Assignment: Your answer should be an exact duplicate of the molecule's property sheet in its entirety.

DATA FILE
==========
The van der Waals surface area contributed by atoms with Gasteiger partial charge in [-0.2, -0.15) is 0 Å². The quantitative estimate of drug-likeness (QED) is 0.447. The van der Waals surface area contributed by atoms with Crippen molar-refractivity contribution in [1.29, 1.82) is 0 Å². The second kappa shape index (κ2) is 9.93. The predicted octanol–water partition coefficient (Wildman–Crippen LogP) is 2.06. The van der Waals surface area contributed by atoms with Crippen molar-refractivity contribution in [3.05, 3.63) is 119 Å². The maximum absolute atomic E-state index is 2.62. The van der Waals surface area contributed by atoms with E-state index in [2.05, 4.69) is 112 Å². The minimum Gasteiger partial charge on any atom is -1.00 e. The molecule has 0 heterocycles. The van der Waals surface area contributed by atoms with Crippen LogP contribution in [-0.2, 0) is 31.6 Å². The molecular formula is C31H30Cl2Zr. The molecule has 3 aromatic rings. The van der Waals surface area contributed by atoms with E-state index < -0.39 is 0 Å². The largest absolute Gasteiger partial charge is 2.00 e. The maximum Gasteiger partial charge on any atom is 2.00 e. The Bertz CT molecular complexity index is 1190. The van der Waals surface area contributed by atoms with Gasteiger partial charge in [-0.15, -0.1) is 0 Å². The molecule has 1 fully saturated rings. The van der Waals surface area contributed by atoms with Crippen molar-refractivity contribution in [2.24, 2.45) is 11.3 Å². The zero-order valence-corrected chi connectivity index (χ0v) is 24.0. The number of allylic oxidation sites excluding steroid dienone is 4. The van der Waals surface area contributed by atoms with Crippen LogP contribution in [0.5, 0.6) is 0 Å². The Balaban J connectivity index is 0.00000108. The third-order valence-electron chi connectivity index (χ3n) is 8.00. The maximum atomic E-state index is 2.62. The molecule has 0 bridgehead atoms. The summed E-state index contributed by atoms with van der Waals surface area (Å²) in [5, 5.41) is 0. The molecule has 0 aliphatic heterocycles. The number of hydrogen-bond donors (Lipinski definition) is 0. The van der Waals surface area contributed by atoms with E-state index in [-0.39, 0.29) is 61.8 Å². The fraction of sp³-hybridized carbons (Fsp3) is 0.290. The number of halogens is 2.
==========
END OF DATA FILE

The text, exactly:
The van der Waals surface area contributed by atoms with Gasteiger partial charge in [-0.2, -0.15) is 0 Å². The quantitative estimate of drug-likeness (QED) is 0.447. The van der Waals surface area contributed by atoms with Crippen molar-refractivity contribution in [1.29, 1.82) is 0 Å². The second kappa shape index (κ2) is 9.93. The predicted octanol–water partition coefficient (Wildman–Crippen LogP) is 2.06. The van der Waals surface area contributed by atoms with Crippen molar-refractivity contribution in [3.05, 3.63) is 119 Å². The maximum absolute atomic E-state index is 2.62. The van der Waals surface area contributed by atoms with E-state index in [2.05, 4.69) is 112 Å². The minimum Gasteiger partial charge on any atom is -1.00 e. The molecule has 0 heterocycles. The van der Waals surface area contributed by atoms with Crippen LogP contribution in [-0.2, 0) is 31.6 Å². The molecular formula is C31H30Cl2Zr. The molecule has 3 aromatic rings. The van der Waals surface area contributed by atoms with E-state index < -0.39 is 0 Å². The largest absolute Gasteiger partial charge is 2.00 e. The maximum Gasteiger partial charge on any atom is 2.00 e. The Bertz CT molecular complexity index is 1190. The van der Waals surface area contributed by atoms with Gasteiger partial charge in [-0.15, -0.1) is 0 Å². The molecule has 1 fully saturated rings. The van der Waals surface area contributed by atoms with Crippen molar-refractivity contribution in [2.24, 2.45) is 11.3 Å². The zero-order valence-corrected chi connectivity index (χ0v) is 24.0. The number of allylic oxidation sites excluding steroid dienone is 4. The van der Waals surface area contributed by atoms with Crippen LogP contribution in [0.5, 0.6) is 0 Å². The Balaban J connectivity index is 0.00000108. The third-order valence-electron chi connectivity index (χ3n) is 8.00. The maximum atomic E-state index is 2.62. The molecule has 0 bridgehead atoms. The summed E-state index contributed by atoms with van der Waals surface area (Å²) in [5, 5.41) is 0. The molecule has 0 aliphatic heterocycles. The number of hydrogen-bond donors (Lipinski definition) is 0. The van der Waals surface area contributed by atoms with E-state index in [-0.39, 0.29) is 61.8 Å². The fraction of sp³-hybridized carbons (Fsp3) is 0.290. The number of halogens is 2.